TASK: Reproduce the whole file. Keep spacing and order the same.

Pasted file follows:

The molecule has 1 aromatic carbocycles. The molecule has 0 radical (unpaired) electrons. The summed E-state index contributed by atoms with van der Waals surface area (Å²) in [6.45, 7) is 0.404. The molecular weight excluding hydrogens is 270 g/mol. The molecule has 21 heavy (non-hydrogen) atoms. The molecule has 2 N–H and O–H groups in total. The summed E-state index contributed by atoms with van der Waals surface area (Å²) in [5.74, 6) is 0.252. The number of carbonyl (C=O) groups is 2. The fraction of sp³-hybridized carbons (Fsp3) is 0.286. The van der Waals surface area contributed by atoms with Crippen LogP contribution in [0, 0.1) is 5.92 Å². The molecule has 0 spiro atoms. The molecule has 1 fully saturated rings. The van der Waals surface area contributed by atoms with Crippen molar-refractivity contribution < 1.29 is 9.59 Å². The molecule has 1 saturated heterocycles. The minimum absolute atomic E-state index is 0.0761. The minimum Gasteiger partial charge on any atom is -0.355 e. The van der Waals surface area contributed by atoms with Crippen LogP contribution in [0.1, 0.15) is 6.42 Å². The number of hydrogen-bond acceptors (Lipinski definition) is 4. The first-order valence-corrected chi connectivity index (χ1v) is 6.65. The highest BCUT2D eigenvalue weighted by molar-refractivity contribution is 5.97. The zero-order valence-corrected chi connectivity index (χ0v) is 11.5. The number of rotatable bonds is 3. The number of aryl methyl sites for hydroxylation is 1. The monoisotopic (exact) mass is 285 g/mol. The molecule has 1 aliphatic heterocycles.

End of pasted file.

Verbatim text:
The molecule has 1 aromatic carbocycles. The molecule has 0 radical (unpaired) electrons. The summed E-state index contributed by atoms with van der Waals surface area (Å²) in [6.45, 7) is 0.404. The molecular weight excluding hydrogens is 270 g/mol. The molecule has 21 heavy (non-hydrogen) atoms. The molecule has 2 N–H and O–H groups in total. The summed E-state index contributed by atoms with van der Waals surface area (Å²) in [5.74, 6) is 0.252. The number of carbonyl (C=O) groups is 2. The fraction of sp³-hybridized carbons (Fsp3) is 0.286. The van der Waals surface area contributed by atoms with Crippen LogP contribution in [0, 0.1) is 5.92 Å². The molecule has 0 spiro atoms. The molecule has 1 fully saturated rings. The van der Waals surface area contributed by atoms with Crippen molar-refractivity contribution < 1.29 is 9.59 Å². The molecule has 1 saturated heterocycles. The minimum absolute atomic E-state index is 0.0761. The minimum Gasteiger partial charge on any atom is -0.355 e. The van der Waals surface area contributed by atoms with Crippen LogP contribution in [0.1, 0.15) is 6.42 Å². The number of hydrogen-bond acceptors (Lipinski definition) is 4. The first-order valence-corrected chi connectivity index (χ1v) is 6.65. The highest BCUT2D eigenvalue weighted by molar-refractivity contribution is 5.97. The zero-order valence-corrected chi connectivity index (χ0v) is 11.5. The number of rotatable bonds is 3. The number of aryl methyl sites for hydroxylation is 1. The monoisotopic (exact) mass is 285 g/mol. The molecule has 1 aliphatic heterocycles.